Wednesday, July 28, 2010

Trip Day: Santa Cruz

Part III of III

Our next stop on the whirlwind tour of Northern California was Santa Cruz, home of the family of Rebecca's dad's sister, as well one of her grandmothers. Santa Cruz was blessed with unseasonably fogless days while we were there, so obviously our super power was to bring the sunlight to unexplored backwater lands, not unlike the White Man in 1492. We took in a sampling of Santa Cruz beaches at Natural Bridges, a beach covered in seaweed and a dead sea lion where everyone in bathing suits stands at the edge of the fifty degree surf, shivering, and then goes home.

We also went to Roaring Camp, where we took an overpriced steam train ride up the mountain to have a picnic lunch amongst the redwoods, although we did not go anywhere you could drive a car through a tree trunk. For dinner, the DeLeon family brought out their best grilling recipes and we dined on giant slabs of marinated London broil and spare ribs.

The next day, we drove down the coast to Monterey, a waterfront area completely taken over by large gangs of sea lion pirates, commandeering rocks and boats alike. We were swarmed on either side by people trying to give us free samples of clam chowder, including a hippie who wanted to make sure I wasn't from Langley before giving us the samples. We had our first taste of raw oyster here, with "oyster cocktails" consisting of two oysters in a cup of brine with some lemon and cocktail sauce. The texture is definitely memorable -- I don't know whether it's worse to chew it or swallow it whole -- but I could see it becoming an acquired taste.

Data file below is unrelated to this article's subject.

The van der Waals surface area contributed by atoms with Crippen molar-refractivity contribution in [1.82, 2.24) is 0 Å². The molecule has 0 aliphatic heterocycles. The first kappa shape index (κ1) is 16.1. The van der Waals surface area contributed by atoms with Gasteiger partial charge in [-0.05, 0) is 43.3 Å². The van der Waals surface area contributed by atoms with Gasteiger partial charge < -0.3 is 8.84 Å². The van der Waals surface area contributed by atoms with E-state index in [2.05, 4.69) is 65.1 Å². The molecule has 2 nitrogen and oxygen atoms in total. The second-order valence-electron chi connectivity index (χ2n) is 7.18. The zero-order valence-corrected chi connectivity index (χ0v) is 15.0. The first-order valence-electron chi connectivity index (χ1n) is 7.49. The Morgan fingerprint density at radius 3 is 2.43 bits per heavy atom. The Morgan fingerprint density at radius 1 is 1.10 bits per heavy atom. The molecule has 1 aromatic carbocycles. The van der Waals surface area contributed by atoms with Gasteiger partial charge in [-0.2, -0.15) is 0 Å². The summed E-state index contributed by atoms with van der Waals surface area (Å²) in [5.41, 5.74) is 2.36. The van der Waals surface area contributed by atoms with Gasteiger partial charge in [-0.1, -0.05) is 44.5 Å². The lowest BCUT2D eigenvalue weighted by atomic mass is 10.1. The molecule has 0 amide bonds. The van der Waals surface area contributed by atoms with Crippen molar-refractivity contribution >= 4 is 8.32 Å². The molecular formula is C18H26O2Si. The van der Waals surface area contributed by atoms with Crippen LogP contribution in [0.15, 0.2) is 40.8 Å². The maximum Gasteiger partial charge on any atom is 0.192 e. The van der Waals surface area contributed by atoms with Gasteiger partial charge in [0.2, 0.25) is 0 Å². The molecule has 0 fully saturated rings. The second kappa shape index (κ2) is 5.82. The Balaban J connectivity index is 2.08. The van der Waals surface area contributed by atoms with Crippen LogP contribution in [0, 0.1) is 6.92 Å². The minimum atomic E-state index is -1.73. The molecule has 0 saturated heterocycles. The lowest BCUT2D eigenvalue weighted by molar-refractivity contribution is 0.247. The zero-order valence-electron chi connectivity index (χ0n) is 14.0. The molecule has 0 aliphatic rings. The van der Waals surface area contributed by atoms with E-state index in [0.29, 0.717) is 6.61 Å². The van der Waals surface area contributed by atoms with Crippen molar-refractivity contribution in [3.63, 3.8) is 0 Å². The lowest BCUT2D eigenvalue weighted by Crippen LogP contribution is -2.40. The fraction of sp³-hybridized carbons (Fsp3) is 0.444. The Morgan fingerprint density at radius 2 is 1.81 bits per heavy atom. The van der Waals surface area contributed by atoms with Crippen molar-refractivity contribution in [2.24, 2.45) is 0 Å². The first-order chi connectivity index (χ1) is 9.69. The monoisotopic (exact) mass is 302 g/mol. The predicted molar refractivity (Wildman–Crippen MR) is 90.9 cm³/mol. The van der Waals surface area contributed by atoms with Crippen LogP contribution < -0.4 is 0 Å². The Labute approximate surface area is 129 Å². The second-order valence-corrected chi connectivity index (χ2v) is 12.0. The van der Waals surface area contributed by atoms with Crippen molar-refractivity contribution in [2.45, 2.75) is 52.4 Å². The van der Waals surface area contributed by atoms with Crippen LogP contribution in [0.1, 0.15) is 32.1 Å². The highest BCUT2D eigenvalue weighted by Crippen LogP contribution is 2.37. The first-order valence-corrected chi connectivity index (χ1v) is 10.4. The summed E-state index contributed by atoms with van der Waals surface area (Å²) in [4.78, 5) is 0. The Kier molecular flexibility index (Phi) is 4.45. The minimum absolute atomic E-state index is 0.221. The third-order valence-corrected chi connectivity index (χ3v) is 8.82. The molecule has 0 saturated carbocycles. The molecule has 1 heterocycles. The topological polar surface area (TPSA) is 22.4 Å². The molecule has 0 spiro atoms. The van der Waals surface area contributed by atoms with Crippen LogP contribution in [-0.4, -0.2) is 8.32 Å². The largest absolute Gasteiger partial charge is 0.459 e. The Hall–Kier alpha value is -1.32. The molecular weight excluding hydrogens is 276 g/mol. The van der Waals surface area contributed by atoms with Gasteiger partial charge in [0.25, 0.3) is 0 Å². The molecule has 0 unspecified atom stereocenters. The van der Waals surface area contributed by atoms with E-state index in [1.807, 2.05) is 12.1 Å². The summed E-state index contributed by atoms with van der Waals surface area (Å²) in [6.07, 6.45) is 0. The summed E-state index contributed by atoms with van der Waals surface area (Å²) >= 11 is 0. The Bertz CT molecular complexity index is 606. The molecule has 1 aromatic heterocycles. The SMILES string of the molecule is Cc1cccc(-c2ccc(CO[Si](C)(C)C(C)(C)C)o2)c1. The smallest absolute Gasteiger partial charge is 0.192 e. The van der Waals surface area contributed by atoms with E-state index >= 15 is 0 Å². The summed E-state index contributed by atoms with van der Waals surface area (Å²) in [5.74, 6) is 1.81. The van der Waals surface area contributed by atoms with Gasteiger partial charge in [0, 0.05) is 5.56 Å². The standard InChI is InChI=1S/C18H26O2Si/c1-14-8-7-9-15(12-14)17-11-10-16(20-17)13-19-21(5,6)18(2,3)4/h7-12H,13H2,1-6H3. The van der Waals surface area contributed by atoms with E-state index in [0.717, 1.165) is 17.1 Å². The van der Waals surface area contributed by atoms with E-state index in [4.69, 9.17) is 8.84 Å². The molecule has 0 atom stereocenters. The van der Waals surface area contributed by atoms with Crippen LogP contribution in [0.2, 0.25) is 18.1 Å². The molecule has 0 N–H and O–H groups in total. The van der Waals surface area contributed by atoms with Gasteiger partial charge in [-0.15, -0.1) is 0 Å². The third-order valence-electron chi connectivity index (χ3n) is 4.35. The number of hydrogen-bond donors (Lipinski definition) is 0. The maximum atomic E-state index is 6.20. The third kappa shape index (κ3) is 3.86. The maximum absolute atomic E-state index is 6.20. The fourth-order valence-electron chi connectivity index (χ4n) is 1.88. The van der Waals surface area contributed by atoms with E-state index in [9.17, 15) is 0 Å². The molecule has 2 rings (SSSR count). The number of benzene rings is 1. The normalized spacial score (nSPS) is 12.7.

On our last day in California, we drove up the coast on Highway 1, taking in the vistas and occasionally stopping at a public beach. In general, there were very few signs that California as a state was flat broke, but the most noticeable was the overly full port-o-potties dotting the coast, which easily contained several weeks of digested food from the oceanfront Taco Bells and sometimes piled higher than the seat lid. When it came time to tally the final score, we agreed that California has nothing on the Outer Banks when it comes to beaches.

The End

Colo. bear toots horn, takes car on short joyride
Homeless man breaks into abandoned bar, begins selling alcohol
Milwaukee soil hungry for drivers

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